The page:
RE: followers/leaders (was You may not believe in God but She still believes ...

From: altamira (
Date: Sat Jun 24 2000 - 11:12:07 MDT

> -----Original Message-----
> From:
> > What is the difference between a tribal leader and a political
> leader, with
> > respect to personality? I'm assuming here that a tribal
> leader does not
> use
> > force to get people to follow her but is followed voluntarily,
> and only so
> > long as her leadership is beneficialy to the other members of
> the tribe. A
> > political leader, by definition, uses coercion.
> Bonnie, with respect, this sounds like you're laboring under the
> yoke of the
> Meadeian anthropology of "Coming of Age in Samoa" (which was just a
> scientistic restatement of Rousseau's fantasy of the "noble savage"). I
> don't know of any real empirical basis for this view of primitive social
> organization and leadership. For instance, the Yanomamo of the Amazon
> jungle, once thought to be the very epitome of the "noble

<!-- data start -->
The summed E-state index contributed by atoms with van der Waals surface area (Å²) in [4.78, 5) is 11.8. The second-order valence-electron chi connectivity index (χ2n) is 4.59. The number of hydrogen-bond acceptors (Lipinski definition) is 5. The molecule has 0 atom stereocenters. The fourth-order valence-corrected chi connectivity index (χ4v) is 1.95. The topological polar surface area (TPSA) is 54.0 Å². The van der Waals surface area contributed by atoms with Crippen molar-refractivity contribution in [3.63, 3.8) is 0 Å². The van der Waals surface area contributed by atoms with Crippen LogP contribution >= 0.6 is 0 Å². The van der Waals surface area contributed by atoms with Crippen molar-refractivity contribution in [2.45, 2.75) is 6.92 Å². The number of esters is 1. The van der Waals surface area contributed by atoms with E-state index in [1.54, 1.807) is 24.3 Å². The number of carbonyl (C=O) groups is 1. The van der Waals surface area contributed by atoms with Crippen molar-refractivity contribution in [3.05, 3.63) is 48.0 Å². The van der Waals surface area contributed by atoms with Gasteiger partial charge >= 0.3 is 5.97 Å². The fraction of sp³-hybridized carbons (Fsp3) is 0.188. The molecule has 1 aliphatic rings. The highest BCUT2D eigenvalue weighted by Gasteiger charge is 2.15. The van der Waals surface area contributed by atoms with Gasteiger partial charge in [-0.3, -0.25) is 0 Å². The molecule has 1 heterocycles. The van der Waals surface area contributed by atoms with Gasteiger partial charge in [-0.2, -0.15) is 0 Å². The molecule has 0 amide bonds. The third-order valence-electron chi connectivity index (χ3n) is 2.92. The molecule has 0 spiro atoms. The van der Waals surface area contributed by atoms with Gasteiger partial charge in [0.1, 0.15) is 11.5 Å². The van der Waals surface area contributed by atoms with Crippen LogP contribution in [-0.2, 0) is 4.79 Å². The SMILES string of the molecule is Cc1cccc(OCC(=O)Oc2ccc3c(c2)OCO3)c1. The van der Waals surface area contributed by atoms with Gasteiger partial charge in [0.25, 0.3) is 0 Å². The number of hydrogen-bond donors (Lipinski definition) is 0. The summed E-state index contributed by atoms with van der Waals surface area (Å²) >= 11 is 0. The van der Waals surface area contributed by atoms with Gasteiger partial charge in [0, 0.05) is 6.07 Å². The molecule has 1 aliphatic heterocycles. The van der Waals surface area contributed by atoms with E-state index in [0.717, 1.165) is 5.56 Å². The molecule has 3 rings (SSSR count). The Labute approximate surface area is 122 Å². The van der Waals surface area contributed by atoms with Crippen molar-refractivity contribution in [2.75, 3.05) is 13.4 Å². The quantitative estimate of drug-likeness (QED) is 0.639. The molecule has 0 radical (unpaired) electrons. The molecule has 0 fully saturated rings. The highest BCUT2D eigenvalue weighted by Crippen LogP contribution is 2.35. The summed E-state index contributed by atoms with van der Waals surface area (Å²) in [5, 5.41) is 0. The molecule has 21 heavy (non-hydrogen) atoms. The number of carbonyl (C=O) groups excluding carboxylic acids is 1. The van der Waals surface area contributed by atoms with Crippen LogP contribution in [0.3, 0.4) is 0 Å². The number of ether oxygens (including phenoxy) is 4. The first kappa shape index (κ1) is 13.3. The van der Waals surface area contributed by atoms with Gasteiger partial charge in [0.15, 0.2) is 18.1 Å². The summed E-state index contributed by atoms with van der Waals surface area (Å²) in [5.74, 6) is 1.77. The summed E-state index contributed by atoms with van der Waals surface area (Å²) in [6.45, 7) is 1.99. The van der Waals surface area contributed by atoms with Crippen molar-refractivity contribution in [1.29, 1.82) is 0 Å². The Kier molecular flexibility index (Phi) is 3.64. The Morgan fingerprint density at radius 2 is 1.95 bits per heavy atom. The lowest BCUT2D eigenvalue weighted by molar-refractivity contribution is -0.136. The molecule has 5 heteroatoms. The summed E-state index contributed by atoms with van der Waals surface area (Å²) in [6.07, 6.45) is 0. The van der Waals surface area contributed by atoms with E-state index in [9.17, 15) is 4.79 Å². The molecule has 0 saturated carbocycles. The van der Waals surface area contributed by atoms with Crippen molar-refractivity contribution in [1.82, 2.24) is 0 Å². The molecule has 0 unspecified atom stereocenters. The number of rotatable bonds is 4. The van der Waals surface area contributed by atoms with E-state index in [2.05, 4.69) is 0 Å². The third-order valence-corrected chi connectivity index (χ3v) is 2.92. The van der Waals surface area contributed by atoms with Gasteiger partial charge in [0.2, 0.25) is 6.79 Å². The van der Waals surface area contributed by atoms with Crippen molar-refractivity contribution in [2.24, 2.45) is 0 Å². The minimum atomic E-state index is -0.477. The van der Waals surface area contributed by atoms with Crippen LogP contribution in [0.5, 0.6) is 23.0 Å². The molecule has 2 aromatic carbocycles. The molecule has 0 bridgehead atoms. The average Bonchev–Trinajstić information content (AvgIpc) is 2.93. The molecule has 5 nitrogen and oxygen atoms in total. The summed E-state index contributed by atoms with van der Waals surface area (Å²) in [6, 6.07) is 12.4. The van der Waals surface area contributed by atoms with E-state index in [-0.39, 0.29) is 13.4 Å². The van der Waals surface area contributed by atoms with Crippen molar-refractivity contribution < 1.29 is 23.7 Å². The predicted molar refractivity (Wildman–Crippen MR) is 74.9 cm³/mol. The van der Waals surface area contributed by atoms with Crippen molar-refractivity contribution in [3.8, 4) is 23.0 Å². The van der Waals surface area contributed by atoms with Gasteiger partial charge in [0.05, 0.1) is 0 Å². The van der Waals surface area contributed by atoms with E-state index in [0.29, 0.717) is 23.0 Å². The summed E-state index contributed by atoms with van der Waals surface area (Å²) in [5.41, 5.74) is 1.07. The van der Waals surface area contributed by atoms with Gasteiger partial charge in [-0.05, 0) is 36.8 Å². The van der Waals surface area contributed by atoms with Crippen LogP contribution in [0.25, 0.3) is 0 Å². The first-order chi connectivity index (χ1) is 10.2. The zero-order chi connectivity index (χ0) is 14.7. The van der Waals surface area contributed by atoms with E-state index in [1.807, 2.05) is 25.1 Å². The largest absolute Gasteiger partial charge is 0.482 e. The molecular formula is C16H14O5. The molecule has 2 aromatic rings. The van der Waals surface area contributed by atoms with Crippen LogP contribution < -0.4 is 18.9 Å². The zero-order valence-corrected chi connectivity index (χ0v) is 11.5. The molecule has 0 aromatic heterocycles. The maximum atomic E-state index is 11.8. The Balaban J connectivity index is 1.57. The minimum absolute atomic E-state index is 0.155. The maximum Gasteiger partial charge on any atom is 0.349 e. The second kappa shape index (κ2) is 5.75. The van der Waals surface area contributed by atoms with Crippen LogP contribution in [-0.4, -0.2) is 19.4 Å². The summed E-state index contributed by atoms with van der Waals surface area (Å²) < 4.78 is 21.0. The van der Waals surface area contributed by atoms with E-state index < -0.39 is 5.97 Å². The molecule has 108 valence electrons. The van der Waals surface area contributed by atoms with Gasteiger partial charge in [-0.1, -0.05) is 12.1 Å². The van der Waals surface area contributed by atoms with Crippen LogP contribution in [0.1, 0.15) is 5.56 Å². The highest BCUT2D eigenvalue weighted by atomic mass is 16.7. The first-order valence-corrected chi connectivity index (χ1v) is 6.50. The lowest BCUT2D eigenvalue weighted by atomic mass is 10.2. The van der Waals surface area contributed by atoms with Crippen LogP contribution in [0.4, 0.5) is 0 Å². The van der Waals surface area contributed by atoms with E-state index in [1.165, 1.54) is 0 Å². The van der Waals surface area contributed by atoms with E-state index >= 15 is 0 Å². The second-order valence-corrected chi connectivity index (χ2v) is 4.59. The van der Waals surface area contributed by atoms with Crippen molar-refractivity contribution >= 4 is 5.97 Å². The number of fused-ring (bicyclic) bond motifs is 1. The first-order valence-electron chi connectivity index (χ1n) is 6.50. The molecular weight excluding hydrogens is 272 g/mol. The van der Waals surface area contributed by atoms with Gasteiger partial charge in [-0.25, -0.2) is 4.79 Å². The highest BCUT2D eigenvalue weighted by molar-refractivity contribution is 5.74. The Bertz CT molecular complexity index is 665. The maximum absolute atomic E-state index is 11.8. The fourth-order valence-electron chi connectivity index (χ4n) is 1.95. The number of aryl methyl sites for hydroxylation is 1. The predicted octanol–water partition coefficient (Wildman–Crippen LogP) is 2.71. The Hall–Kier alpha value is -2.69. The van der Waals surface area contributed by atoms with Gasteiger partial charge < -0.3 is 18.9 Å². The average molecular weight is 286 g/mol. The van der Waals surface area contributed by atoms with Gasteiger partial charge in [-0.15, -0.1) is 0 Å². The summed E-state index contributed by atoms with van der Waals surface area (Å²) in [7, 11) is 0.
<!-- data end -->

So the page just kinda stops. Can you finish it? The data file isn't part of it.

> savage", have been
> found to have a fairly violent culture, full of bloody power
> struggles, war
> and casual rape.

I never read "Coming of Age in Somoa." I heard that everything in it was
questionable, since when the Somoan girls were being interviewed, they made
up a bunch of stuff as a joke (but they didn't let Meade in on the joke).

I was categorizing more along the lines used by Jared Diamond in...what was
that book called?..._Guns, Germs, and Steel_ or something like that...with
tribal cultures defined as those in which leaders are chosen for specific
purposes and continue to lead only so long as the people agree to have them
lead; in such cases the leaders are unlikely to enjoy special material
advantages. The definition refers to political powers and says nothing about
the level of violence practiced by individual people in the course of day to
day life, although in kinship based tribes violence is more likely to be
turned against non-members than members. This is in contrast to, say, a
chiefdom or a kingdom, where the leader continues to lead even when a
substantial number of members of the group are against his or her
leadership; in chiefdoms, the leader enjoys material advantages such as
fancier clothing, nicer housing, special foods.


This archive was generated by hypermail 2b29 : Thu Jul 27 2000 - 14:14:14 MDT